December 19, 2009 4:23 PM

Which books would be considered essential reading for a potential music producer?
posted by Zenabi (4 comments total) 4 users marked this as a favorite

Mastering Audio. Downstream, true. Still, an excellent book about what happens after the production and what you can do about it.
posted by ZenMasterThis at 7:35 PM on December 20, 2009

can you please clarify what you mean by a 'producer' the traditional role a la Brian Eno say working with a Band to clarify their vision in the Studio?

or some one who writes their own music (in the more contemporary mis-used sense).

I've read a good books on Recording techniques which are quite useful in the Studio "Recording Engineer's Handbook" ~ Bobby Owsinski had a lot of info on Microphone Techniques that I wasnn't aware of. and also was recently reading this Mixing With Your Mind - by Stav, which a lot of people love. More pracitcal guide to Mixing.

Also this was ok: Mixing Audio: Concepts, Practices and Tools (Paperback) ~ Roey Izhaki

I've read most of Mastering Audio: The Art and the Science (Book) (Paperback) ~ Bob Katz but I didn't really like it or find it that useful.
posted by mary8nne at 3:47 AM on December 21, 2009

In terms of recommending books it kind of depends on how much prior knowledge you have. Also - somewhat pedantically - whether you're making a clear distinction between record production and engineering. The two have now become almost synonymous, but it used to be that you didn't need to be an engineer to produce records (you had an engineer to handle all that technical stuff). So I'm not sure you can take a course, as it were, in being a producer in a pure sense - the main requirements of which are a good pair of ears and an imagination - most of the bumf available is basically about engineering. And a lot of producers aren't overly keen on giving away trade secrets - for obvious reasons.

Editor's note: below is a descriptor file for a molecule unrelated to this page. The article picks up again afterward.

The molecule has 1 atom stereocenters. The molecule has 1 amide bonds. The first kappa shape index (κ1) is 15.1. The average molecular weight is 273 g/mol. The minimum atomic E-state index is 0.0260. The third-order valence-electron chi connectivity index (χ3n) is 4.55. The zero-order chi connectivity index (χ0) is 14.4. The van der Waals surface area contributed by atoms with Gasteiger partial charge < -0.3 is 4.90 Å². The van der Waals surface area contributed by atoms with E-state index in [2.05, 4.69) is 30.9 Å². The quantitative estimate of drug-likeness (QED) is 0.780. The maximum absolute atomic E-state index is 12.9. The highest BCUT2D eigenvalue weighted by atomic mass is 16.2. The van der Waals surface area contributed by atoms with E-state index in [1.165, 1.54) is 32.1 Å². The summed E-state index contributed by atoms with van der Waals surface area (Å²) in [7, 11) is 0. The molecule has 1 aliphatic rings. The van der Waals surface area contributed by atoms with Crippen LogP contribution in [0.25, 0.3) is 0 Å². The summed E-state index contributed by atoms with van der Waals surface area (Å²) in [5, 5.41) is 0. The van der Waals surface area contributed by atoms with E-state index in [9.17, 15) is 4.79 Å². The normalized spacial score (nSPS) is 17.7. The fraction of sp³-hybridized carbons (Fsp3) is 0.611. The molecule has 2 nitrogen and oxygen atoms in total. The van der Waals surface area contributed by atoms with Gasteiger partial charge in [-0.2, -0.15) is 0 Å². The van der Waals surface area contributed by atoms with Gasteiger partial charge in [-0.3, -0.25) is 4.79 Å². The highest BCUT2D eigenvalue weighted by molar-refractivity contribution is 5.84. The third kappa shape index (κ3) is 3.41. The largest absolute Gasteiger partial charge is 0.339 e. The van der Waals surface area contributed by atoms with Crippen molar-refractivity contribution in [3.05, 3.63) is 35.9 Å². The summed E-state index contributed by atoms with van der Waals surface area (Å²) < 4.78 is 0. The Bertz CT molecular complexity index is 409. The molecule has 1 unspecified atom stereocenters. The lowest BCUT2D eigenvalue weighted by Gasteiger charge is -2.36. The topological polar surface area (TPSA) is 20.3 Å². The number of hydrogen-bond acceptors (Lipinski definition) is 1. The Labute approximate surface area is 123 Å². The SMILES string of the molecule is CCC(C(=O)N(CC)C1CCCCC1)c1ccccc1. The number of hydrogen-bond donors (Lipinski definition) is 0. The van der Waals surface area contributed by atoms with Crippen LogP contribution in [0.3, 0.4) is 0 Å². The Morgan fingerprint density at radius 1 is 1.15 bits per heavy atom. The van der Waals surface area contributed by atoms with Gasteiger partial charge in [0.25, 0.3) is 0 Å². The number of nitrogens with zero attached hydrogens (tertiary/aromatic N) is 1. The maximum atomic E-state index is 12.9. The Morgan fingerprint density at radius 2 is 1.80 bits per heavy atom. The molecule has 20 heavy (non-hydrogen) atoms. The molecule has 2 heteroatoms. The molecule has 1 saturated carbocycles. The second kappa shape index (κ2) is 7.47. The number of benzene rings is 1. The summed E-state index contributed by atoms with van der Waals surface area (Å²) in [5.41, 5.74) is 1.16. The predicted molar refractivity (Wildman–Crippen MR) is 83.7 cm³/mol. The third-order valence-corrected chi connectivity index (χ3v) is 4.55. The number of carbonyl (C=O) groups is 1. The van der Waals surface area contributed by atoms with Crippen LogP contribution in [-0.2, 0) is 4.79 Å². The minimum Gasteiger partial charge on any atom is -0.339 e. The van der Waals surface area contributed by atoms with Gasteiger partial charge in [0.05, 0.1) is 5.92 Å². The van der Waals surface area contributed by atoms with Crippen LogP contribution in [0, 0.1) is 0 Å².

"Sound Recording Practice" by John Borwick (Oxford University Press) is a comprehensive starter, if a little dry. Another one that I found useful was "Behind The Glass" by Howard Massey (Backbeat Books, San Francisco). This one is more "chatty" and less technical, but it does yield one or two nuggets and is an interesting read anyway.
posted by MajorDundee at 12:14 PM on December 21, 2009

More of a focus on engineering and mixing, but an awesome book nonetheless:
Mixing with your mind.

posted by robotot at 4:15 PM on December 29, 2009

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